Last Thursday I enjoyed some prime people watching. After I picked-up my college roommate and her visitors from France, we headed over to Arlington Cemetery, a place they specifically wanted to see. Being an emotional type, I no longer do Arlington nor the Viet Nam Memorial. Anyway, as the menage a trois took off to hike to the Kennedy graves, I hung out in the visitors' center. Previously, I'd only been in the administrative building, waiting to proceed with an interment of ashes in the columbarium. Everyone there was solemn and quiet. The visitors' center is a bright and airy gateway to enter and exit the cemetery. Moving photographs from events at Arlington line the walls of a central rotunda. I sat on a wooden bench across from a huge photograph taken at JFK's graveside the day he was buried. People were visibly moved by it and a tiny model of the funeral cortege in a case under the photo. I heard familiar languages and a few I couldn't identify. Every shape, size and ethnicity of human being came through. There were even a few gender-benders, too. I suppressed giggling at a young teenaged boy wearing hightops that looked several sizes too big. They were loosely strung with acid green and orange laces. He looked so intently at the photos while subconsciously fondling his very young looking girlfriend. To be expected, there were plenty of old-timers, too. Some were bent by age, while others strode purposefully through the building. Clearly, many of them were vets. I couldn't help but think about my Dad and how he waited until his last days of life to reveal any of his wartime experiences to his children. I wondered if these men and women were living the same, repressed lives. I hope not . . .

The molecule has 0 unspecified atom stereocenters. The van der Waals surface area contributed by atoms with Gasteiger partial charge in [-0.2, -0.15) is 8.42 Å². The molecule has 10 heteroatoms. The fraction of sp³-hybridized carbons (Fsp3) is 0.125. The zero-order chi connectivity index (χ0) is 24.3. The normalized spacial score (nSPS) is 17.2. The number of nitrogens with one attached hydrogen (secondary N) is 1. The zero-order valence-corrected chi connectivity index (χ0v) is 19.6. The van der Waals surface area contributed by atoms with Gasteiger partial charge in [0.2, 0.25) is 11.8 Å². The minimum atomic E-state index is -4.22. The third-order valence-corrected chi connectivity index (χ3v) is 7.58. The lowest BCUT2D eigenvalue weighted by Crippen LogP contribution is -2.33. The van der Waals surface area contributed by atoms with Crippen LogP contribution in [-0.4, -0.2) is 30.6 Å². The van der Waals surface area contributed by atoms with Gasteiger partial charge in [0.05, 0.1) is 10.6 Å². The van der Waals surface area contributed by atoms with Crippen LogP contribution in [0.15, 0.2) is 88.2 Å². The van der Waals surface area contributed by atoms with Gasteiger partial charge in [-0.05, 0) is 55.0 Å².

Tuesday, September 22, 2009

Playin' on the Tracks